Ahoy! Readers of this blog will have almost certainly noticed a slight gap in posts as of late. The news is that while living on the boat in Baltimore last summer and fall we were also hard at work rebuilding a home on the foothills of the Appalachian outside of Baltimore/Washington, D.C. After being on the water for two-plus years we decided it was time to head inland and live in the shadows of oak and poplar trees that adorn our patch of earth.
In the same way that rebuilding a boat demands almost a singular focus, the home build took all of our energy to design, complete and pay for. The boat had to take a back seat and after pulling it out in the fall of 2017 she has sat quietly waiting for our return.
Now that the house is finished and we’re settled into our land-based lives, it’s time to get back to work on the boat! Among the deferred maintenance that is due on any ocean-going machine, there were several projects that were on the list before the previous 5,000-mile trip was even complete. So in the march toward spring its now time to roll up our sleeves and jump it.
Sea tiger SL555 Rebuild – I’ve had a few bolts fall out of this thing and the last time we upped anchor in Annapolis to head north it would barely ratchet. I’m actually amazed it hasn’t failed yet to be honest. I’ve come to love the simplicity and power of this windlass over the last few years. I’m going to pull it off the boat and bring it home to the shop to tear it apart and rebuild it.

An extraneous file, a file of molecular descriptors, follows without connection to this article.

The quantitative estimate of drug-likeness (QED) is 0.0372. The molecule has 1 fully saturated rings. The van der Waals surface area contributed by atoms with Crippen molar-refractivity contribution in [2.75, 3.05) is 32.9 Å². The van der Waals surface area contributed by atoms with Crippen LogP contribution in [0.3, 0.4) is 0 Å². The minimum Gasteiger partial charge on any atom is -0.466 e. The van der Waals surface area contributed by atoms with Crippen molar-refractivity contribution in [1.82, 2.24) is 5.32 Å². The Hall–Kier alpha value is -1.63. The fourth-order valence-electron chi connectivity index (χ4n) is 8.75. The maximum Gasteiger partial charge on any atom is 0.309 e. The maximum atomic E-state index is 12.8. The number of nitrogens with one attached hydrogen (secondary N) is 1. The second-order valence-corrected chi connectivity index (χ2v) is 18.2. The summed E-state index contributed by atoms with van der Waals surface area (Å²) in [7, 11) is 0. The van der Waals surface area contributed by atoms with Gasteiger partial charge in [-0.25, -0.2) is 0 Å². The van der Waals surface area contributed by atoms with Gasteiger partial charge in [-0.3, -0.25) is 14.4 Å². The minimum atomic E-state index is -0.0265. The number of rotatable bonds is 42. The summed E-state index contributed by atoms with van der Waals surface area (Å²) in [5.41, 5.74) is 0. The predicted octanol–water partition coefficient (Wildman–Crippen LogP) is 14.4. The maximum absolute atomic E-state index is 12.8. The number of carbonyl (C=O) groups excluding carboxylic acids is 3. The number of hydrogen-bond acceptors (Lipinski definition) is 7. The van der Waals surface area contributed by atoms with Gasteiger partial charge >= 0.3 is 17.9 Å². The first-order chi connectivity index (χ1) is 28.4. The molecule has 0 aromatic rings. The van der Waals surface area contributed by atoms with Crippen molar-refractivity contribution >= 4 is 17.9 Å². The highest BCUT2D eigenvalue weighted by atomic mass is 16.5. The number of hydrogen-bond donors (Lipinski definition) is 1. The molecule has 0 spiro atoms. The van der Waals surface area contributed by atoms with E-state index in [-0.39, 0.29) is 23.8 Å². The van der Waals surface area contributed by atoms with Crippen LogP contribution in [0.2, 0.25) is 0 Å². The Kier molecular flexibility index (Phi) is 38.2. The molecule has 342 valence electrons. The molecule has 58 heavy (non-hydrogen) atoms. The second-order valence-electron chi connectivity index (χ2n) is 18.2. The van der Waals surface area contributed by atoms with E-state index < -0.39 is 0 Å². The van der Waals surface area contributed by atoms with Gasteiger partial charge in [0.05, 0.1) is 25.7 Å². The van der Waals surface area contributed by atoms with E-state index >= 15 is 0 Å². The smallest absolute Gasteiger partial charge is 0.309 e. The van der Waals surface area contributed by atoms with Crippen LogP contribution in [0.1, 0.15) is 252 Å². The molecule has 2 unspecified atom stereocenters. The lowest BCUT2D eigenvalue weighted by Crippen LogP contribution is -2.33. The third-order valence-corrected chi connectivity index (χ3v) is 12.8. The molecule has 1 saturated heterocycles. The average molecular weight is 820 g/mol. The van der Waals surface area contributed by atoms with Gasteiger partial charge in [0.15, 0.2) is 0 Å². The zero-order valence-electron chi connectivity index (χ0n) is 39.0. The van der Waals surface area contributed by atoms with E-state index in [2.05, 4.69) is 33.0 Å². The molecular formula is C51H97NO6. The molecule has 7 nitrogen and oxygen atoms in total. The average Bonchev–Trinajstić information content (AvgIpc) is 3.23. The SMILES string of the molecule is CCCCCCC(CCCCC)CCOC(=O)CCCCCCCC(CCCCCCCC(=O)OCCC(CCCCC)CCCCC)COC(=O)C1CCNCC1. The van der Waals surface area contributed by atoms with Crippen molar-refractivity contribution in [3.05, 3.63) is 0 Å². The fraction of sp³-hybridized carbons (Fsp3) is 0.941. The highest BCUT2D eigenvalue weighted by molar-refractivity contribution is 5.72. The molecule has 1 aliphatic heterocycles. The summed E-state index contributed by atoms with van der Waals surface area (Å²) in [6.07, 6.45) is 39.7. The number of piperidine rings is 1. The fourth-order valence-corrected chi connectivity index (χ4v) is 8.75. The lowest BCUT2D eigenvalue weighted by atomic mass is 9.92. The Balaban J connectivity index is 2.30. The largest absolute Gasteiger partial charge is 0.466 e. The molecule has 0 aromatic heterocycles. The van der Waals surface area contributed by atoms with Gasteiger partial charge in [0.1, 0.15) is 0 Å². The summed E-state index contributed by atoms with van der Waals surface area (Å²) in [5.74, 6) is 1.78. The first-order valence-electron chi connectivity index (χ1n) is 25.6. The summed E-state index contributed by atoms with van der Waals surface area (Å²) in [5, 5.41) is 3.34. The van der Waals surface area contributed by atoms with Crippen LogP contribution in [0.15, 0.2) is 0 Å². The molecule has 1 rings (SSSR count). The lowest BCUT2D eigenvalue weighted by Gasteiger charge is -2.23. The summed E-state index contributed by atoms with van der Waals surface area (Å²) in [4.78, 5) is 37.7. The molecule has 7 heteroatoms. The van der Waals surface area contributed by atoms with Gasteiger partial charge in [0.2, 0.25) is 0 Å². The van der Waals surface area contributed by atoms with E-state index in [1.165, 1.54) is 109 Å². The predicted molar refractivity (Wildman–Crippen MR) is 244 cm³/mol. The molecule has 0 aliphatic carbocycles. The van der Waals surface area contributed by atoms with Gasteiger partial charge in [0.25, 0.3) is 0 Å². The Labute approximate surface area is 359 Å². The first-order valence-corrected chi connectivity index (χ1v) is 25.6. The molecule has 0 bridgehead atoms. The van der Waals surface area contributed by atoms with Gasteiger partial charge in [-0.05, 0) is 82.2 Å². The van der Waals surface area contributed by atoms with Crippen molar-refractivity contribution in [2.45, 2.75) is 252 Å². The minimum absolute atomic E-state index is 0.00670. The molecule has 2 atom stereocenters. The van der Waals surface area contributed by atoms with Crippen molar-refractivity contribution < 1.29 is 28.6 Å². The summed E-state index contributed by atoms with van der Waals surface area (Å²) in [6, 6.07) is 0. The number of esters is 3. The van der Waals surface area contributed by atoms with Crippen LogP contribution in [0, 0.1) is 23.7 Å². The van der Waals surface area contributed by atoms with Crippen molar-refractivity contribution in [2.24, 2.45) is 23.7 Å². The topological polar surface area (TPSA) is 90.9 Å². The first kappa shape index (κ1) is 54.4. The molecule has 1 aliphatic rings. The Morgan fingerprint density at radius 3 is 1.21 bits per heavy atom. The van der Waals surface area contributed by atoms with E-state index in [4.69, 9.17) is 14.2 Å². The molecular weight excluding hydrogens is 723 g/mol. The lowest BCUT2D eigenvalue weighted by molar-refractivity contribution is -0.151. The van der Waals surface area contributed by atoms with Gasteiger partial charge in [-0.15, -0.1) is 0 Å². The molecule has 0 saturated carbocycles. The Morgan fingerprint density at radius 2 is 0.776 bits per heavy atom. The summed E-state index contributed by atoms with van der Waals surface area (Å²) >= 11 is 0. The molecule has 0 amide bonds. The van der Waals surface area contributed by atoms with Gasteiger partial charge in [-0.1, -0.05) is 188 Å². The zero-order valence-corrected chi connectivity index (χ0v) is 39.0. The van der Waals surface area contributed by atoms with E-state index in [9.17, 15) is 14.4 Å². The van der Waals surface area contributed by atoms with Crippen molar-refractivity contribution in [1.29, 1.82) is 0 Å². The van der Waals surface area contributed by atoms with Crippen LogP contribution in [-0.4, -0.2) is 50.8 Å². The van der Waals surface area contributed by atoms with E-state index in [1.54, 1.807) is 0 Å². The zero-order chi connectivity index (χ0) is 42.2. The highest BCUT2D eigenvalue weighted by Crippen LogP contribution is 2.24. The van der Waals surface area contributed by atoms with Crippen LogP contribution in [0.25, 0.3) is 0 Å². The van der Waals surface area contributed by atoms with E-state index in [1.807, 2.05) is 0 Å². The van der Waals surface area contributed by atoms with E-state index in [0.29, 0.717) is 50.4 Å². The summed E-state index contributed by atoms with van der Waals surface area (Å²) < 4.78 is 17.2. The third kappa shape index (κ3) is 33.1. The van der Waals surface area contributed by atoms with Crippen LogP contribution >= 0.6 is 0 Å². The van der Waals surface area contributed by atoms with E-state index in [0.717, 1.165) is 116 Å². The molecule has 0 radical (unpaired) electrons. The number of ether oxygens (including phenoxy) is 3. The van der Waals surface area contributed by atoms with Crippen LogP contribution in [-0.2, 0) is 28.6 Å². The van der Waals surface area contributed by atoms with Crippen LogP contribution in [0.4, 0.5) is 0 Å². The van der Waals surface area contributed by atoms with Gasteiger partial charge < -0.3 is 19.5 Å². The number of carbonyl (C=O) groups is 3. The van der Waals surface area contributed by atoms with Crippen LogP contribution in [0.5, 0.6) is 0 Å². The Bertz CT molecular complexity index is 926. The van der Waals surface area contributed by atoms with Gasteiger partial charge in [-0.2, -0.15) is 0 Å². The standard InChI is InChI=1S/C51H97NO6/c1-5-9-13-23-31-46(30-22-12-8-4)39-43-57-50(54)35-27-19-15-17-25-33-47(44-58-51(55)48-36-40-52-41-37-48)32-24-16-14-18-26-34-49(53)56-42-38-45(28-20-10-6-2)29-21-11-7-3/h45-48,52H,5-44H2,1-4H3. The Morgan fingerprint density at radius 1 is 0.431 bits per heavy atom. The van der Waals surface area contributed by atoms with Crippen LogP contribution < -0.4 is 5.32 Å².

Diesel Tank Rebuild or Relocation – After we fueled up in Key West and slogged north in the short steep chop along the southern keys I noticed a diesel smell and seepage coming from the forward tank. I need to check and make sure it’s not coming from the vent hose or the access port, but this is probably going to need to be addressed. Hopefully, it’s just something that a pressure check will reveal. If it’s more serious than that, we’re going to be in rebuild territory. Now add the fact that this tank is not even in the designed location (Perry spec’d the tank to be amidships and the yard put them in the bow), we might be in rebuild and relocation territory.
Staysail – To be blunt, we need one. We’ve used this giant, baggy, terrible genny for a long time and its just plain wore out and makes the boat less fun to sail. Need to size and order this before the springtime comes.
Add to this list all the other things that need fixing and varnished and cleaned after a boat is sailed five thousand miles and then put on the hard for two years, and we should be pretty well fitted out for this summer’s cruise.
It’s good to be back!
This article was syndicated from Cruising – Beautiful Crazy Happiness